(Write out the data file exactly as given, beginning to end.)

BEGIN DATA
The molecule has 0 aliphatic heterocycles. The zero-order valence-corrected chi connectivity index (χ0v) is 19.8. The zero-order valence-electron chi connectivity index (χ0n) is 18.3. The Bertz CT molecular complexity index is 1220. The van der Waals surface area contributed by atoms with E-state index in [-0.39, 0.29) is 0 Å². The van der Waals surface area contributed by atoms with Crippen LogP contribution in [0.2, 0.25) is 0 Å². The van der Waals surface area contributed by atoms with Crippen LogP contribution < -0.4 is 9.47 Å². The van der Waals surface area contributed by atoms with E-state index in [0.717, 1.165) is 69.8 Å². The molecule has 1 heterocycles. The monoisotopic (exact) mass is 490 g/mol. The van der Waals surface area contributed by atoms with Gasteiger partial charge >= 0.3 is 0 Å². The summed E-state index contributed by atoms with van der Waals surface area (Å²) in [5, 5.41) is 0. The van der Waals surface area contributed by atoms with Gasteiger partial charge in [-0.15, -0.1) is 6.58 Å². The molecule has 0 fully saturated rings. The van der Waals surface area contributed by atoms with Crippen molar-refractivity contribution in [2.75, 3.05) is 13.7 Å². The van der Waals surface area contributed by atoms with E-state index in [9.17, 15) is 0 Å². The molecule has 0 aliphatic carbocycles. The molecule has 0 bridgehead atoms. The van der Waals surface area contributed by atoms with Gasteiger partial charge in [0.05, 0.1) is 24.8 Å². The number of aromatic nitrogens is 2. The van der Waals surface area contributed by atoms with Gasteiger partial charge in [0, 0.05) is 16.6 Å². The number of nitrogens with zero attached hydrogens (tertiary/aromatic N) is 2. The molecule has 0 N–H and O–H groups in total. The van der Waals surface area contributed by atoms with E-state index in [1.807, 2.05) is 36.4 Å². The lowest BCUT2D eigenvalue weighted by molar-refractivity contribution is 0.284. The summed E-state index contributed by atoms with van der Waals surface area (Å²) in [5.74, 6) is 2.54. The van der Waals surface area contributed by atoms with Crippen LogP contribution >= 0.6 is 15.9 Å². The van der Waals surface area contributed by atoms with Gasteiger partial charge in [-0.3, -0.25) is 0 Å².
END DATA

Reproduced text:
The molecule has 0 aliphatic heterocycles. The zero-order valence-corrected chi connectivity index (χ0v) is 19.8. The zero-order valence-electron chi connectivity index (χ0n) is 18.3. The Bertz CT molecular complexity index is 1220. The van der Waals surface area contributed by atoms with E-state index in [-0.39, 0.29) is 0 Å². The van der Waals surface area contributed by atoms with Crippen LogP contribution in [0.2, 0.25) is 0 Å². The van der Waals surface area contributed by atoms with Crippen LogP contribution < -0.4 is 9.47 Å². The van der Waals surface area contributed by atoms with E-state index in [0.717, 1.165) is 69.8 Å². The molecule has 1 heterocycles. The monoisotopic (exact) mass is 490 g/mol. The van der Waals surface area contributed by atoms with Gasteiger partial charge >= 0.3 is 0 Å². The summed E-state index contributed by atoms with van der Waals surface area (Å²) in [5, 5.41) is 0. The van der Waals surface area contributed by atoms with Gasteiger partial charge in [-0.15, -0.1) is 6.58 Å². The molecule has 0 fully saturated rings. The van der Waals surface area contributed by atoms with Crippen molar-refractivity contribution in [2.75, 3.05) is 13.7 Å². The van der Waals surface area contributed by atoms with E-state index in [9.17, 15) is 0 Å². The molecule has 0 aliphatic carbocycles. The molecule has 0 bridgehead atoms. The van der Waals surface area contributed by atoms with Gasteiger partial charge in [0.05, 0.1) is 24.8 Å². The number of aromatic nitrogens is 2. The van der Waals surface area contributed by atoms with Gasteiger partial charge in [0, 0.05) is 16.6 Å². The number of nitrogens with zero attached hydrogens (tertiary/aromatic N) is 2. The molecule has 0 N–H and O–H groups in total. The van der Waals surface area contributed by atoms with E-state index in [1.807, 2.05) is 36.4 Å². The lowest BCUT2D eigenvalue weighted by molar-refractivity contribution is 0.284. The summed E-state index contributed by atoms with van der Waals surface area (Å²) in [5.74, 6) is 2.54. The van der Waals surface area contributed by atoms with Crippen LogP contribution >= 0.6 is 15.9 Å². The van der Waals surface area contributed by atoms with Gasteiger partial charge in [-0.3, -0.25) is 0 Å².